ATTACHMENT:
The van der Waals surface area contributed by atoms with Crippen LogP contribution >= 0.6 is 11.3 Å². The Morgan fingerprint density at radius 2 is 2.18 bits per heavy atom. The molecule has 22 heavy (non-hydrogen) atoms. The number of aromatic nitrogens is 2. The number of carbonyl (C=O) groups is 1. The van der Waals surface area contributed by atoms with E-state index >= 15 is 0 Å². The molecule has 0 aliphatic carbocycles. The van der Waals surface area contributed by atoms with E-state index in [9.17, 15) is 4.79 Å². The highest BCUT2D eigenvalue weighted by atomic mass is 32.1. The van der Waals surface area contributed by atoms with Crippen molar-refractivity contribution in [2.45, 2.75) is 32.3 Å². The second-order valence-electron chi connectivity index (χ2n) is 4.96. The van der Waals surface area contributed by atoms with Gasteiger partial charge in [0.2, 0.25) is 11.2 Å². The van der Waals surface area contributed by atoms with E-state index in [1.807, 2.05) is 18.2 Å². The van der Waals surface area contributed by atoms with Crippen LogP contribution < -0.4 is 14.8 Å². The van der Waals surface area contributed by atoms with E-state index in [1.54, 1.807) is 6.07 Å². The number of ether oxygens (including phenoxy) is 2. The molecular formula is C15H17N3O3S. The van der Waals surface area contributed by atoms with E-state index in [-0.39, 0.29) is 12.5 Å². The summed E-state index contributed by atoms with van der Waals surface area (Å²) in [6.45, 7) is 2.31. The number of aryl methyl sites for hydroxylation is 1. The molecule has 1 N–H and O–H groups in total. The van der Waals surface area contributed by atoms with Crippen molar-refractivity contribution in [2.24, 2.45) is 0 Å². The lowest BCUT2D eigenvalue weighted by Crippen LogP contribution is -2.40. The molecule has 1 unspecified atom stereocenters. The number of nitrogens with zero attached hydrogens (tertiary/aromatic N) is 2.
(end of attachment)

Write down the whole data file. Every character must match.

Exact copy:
The van der Waals surface area contributed by atoms with Crippen LogP contribution >= 0.6 is 11.3 Å². The Morgan fingerprint density at radius 2 is 2.18 bits per heavy atom. The molecule has 22 heavy (non-hydrogen) atoms. The number of aromatic nitrogens is 2. The number of carbonyl (C=O) groups is 1. The van der Waals surface area contributed by atoms with E-state index >= 15 is 0 Å². The molecule has 0 aliphatic carbocycles. The van der Waals surface area contributed by atoms with E-state index in [9.17, 15) is 4.79 Å². The highest BCUT2D eigenvalue weighted by atomic mass is 32.1. The van der Waals surface area contributed by atoms with Crippen molar-refractivity contribution in [2.45, 2.75) is 32.3 Å². The second-order valence-electron chi connectivity index (χ2n) is 4.96. The van der Waals surface area contributed by atoms with Gasteiger partial charge in [0.2, 0.25) is 11.2 Å². The van der Waals surface area contributed by atoms with E-state index in [1.807, 2.05) is 18.2 Å². The van der Waals surface area contributed by atoms with Crippen LogP contribution < -0.4 is 14.8 Å². The van der Waals surface area contributed by atoms with E-state index in [1.54, 1.807) is 6.07 Å². The number of ether oxygens (including phenoxy) is 2. The molecular formula is C15H17N3O3S. The van der Waals surface area contributed by atoms with E-state index in [-0.39, 0.29) is 12.5 Å². The summed E-state index contributed by atoms with van der Waals surface area (Å²) in [6.45, 7) is 2.31. The number of aryl methyl sites for hydroxylation is 1. The molecule has 1 N–H and O–H groups in total. The van der Waals surface area contributed by atoms with Crippen molar-refractivity contribution in [2.24, 2.45) is 0 Å². The lowest BCUT2D eigenvalue weighted by Crippen LogP contribution is -2.40. The molecule has 1 unspecified atom stereocenters. The number of nitrogens with zero attached hydrogens (tertiary/aromatic N) is 2.